His artwork Lovecraftian designs will blow your mind. Check out his “Vampiric Anatomical Biological Research Case,” for instance. The kits—and other “specimens,” read: artworks—are part of a compelling narrative arc he’s created and chronicled on his “Encyclopædia Obscura” page, which recasts vampires as an evolutionary strain called Homo vampyrus. Brilliant stuff.

Christopher “Crystobal” Pinto also has his own vampire killing kits website called, Vampire Killing Kits by Christobal. Despite the nonsensical statements on the site’s “Who is CRYSTOBAL, GOTHIC ARTIST?” page (“CRYSTOBAL is one, CRYSTOBAL is many. He is 80+ years (four lifetimes) of experience in one spirit”), he at least has the integrity to admit his kits are fake:

Below is basic chart of the elements that CRYSTOBAL has in his kits, vs. the original kits. Also, you should not that the original “real” vampire killing kits were small…usually around 14″x 7″x3″ or less, were made from wooden boxes made to sit flat on a table (not the best for travel), and almost all were supposedly built by a “Professor Blomberg”. CRYSTOBAL never tries to imitate these original kits, or to use Blomberg as a reference.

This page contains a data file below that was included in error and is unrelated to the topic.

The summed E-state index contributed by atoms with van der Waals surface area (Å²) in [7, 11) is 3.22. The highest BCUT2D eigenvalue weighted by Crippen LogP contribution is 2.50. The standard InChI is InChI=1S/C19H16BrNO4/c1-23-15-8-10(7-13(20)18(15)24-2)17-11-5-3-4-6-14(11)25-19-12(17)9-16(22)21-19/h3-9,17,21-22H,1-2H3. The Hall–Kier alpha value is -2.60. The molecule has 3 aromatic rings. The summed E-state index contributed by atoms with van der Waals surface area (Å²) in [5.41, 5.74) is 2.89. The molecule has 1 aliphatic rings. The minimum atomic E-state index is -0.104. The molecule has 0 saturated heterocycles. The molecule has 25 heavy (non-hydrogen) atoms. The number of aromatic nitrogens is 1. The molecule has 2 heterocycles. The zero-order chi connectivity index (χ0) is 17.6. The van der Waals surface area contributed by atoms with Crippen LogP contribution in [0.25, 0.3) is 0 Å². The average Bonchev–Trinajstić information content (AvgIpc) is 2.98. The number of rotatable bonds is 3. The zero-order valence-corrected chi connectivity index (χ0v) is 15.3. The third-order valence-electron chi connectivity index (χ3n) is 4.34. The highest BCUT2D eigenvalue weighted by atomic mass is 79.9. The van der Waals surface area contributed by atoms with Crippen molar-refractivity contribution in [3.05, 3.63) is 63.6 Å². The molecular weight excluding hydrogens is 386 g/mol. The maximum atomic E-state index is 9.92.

Even if he’s fallen for the “19th century” claims, too:

As you can see there are extensive differences between the CRYSTOBAL style kit, and the original 19th century kits. It is CRYSTOBAL’s style that has become the trend today, as he had the foresight to anticipate that today’s market would require more than just a few drops of holy water, or a single stake. By taking cues from books, movies and TV shows (such as Buffy the Vampire Slayer), CRYSTOBAL was able to create a new, more extensive vampire hunter’s kit, while keeping the antique-style charm and artistry of a hand-made, 19th century kit that would have been useful in an actual vampire attack.